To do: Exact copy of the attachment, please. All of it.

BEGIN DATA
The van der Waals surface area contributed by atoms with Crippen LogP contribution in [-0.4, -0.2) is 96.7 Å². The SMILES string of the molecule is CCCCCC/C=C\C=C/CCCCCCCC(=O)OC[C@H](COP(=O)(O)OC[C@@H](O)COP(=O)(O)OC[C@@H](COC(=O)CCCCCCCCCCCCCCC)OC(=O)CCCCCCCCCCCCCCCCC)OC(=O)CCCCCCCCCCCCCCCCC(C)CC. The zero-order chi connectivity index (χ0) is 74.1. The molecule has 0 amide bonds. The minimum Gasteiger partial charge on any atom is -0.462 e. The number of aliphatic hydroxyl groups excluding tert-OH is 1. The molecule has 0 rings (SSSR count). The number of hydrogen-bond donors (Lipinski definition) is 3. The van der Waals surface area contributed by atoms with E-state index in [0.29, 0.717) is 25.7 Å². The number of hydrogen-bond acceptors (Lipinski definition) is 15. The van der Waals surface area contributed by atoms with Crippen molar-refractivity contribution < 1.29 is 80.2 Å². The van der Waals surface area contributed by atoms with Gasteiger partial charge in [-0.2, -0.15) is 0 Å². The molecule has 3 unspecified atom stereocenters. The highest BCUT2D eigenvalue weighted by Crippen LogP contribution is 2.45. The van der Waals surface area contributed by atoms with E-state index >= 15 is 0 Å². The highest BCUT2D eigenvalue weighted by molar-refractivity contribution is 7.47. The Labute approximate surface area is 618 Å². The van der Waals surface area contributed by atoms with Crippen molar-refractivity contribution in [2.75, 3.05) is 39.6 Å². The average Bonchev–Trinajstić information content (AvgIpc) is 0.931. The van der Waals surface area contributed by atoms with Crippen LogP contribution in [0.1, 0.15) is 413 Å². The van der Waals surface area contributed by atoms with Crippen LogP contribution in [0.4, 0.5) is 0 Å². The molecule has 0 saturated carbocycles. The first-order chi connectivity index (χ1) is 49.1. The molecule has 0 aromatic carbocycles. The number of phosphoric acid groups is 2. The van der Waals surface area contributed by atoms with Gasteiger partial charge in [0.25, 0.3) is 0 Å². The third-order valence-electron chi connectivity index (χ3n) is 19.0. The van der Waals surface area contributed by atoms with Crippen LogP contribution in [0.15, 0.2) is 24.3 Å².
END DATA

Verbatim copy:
The van der Waals surface area contributed by atoms with Crippen LogP contribution in [-0.4, -0.2) is 96.7 Å². The SMILES string of the molecule is CCCCCC/C=C\C=C/CCCCCCCC(=O)OC[C@H](COP(=O)(O)OC[C@@H](O)COP(=O)(O)OC[C@@H](COC(=O)CCCCCCCCCCCCCCC)OC(=O)CCCCCCCCCCCCCCCCC)OC(=O)CCCCCCCCCCCCCCCCC(C)CC. The zero-order chi connectivity index (χ0) is 74.1. The molecule has 0 amide bonds. The minimum Gasteiger partial charge on any atom is -0.462 e. The number of aliphatic hydroxyl groups excluding tert-OH is 1. The molecule has 0 rings (SSSR count). The number of hydrogen-bond donors (Lipinski definition) is 3. The van der Waals surface area contributed by atoms with E-state index in [0.29, 0.717) is 25.7 Å². The number of hydrogen-bond acceptors (Lipinski definition) is 15. The van der Waals surface area contributed by atoms with Crippen molar-refractivity contribution < 1.29 is 80.2 Å². The van der Waals surface area contributed by atoms with Gasteiger partial charge in [-0.2, -0.15) is 0 Å². The molecule has 3 unspecified atom stereocenters. The highest BCUT2D eigenvalue weighted by Crippen LogP contribution is 2.45. The van der Waals surface area contributed by atoms with E-state index >= 15 is 0 Å². The highest BCUT2D eigenvalue weighted by molar-refractivity contribution is 7.47. The Labute approximate surface area is 618 Å². The van der Waals surface area contributed by atoms with Crippen molar-refractivity contribution in [2.75, 3.05) is 39.6 Å². The average Bonchev–Trinajstić information content (AvgIpc) is 0.931. The van der Waals surface area contributed by atoms with Crippen LogP contribution in [0.1, 0.15) is 413 Å². The van der Waals surface area contributed by atoms with Crippen LogP contribution in [0.4, 0.5) is 0 Å². The molecule has 0 saturated carbocycles. The first-order chi connectivity index (χ1) is 49.1. The molecule has 0 aromatic carbocycles. The number of phosphoric acid groups is 2. The van der Waals surface area contributed by atoms with Gasteiger partial charge in [0.25, 0.3) is 0 Å². The third-order valence-electron chi connectivity index (χ3n) is 19.0. The van der Waals surface area contributed by atoms with Crippen LogP contribution in [0.15, 0.2) is 24.3 Å².